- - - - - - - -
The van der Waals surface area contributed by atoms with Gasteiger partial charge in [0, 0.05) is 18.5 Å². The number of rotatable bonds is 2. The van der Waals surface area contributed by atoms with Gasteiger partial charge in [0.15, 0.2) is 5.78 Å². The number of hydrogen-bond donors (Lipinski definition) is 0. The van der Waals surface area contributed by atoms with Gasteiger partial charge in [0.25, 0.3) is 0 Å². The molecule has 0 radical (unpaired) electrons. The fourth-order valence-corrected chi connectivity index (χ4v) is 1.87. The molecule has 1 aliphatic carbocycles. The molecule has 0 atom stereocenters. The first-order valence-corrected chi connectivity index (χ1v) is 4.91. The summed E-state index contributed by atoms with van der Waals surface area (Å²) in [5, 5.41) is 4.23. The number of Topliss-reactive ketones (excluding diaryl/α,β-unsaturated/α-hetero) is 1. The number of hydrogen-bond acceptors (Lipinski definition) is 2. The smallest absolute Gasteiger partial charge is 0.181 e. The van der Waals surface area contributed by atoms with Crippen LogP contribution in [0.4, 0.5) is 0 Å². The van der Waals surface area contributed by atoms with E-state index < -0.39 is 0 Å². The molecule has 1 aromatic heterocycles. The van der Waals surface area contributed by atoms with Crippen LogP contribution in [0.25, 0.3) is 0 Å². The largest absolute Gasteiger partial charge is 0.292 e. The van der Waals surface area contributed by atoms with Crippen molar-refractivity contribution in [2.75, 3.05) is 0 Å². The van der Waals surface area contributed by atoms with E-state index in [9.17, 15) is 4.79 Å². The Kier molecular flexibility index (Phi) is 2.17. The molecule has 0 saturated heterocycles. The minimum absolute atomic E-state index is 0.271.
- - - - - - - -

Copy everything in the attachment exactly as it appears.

The van der Waals surface area contributed by atoms with Gasteiger partial charge in [0, 0.05) is 18.5 Å². The number of rotatable bonds is 2. The van der Waals surface area contributed by atoms with Gasteiger partial charge in [0.15, 0.2) is 5.78 Å². The number of hydrogen-bond donors (Lipinski definition) is 0. The van der Waals surface area contributed by atoms with Gasteiger partial charge in [0.25, 0.3) is 0 Å². The molecule has 0 radical (unpaired) electrons. The fourth-order valence-corrected chi connectivity index (χ4v) is 1.87. The molecule has 1 aliphatic carbocycles. The molecule has 0 atom stereocenters. The first-order valence-corrected chi connectivity index (χ1v) is 4.91. The summed E-state index contributed by atoms with van der Waals surface area (Å²) in [5, 5.41) is 4.23. The number of Topliss-reactive ketones (excluding diaryl/α,β-unsaturated/α-hetero) is 1. The number of hydrogen-bond acceptors (Lipinski definition) is 2. The smallest absolute Gasteiger partial charge is 0.181 e. The van der Waals surface area contributed by atoms with Crippen LogP contribution in [0.4, 0.5) is 0 Å². The van der Waals surface area contributed by atoms with E-state index < -0.39 is 0 Å². The molecule has 1 aromatic heterocycles. The van der Waals surface area contributed by atoms with Crippen LogP contribution in [0.25, 0.3) is 0 Å². The largest absolute Gasteiger partial charge is 0.292 e. The van der Waals surface area contributed by atoms with Crippen molar-refractivity contribution in [2.75, 3.05) is 0 Å². The van der Waals surface area contributed by atoms with E-state index in [9.17, 15) is 4.79 Å². The Kier molecular flexibility index (Phi) is 2.17. The molecule has 0 saturated heterocycles. The minimum absolute atomic E-state index is 0.271.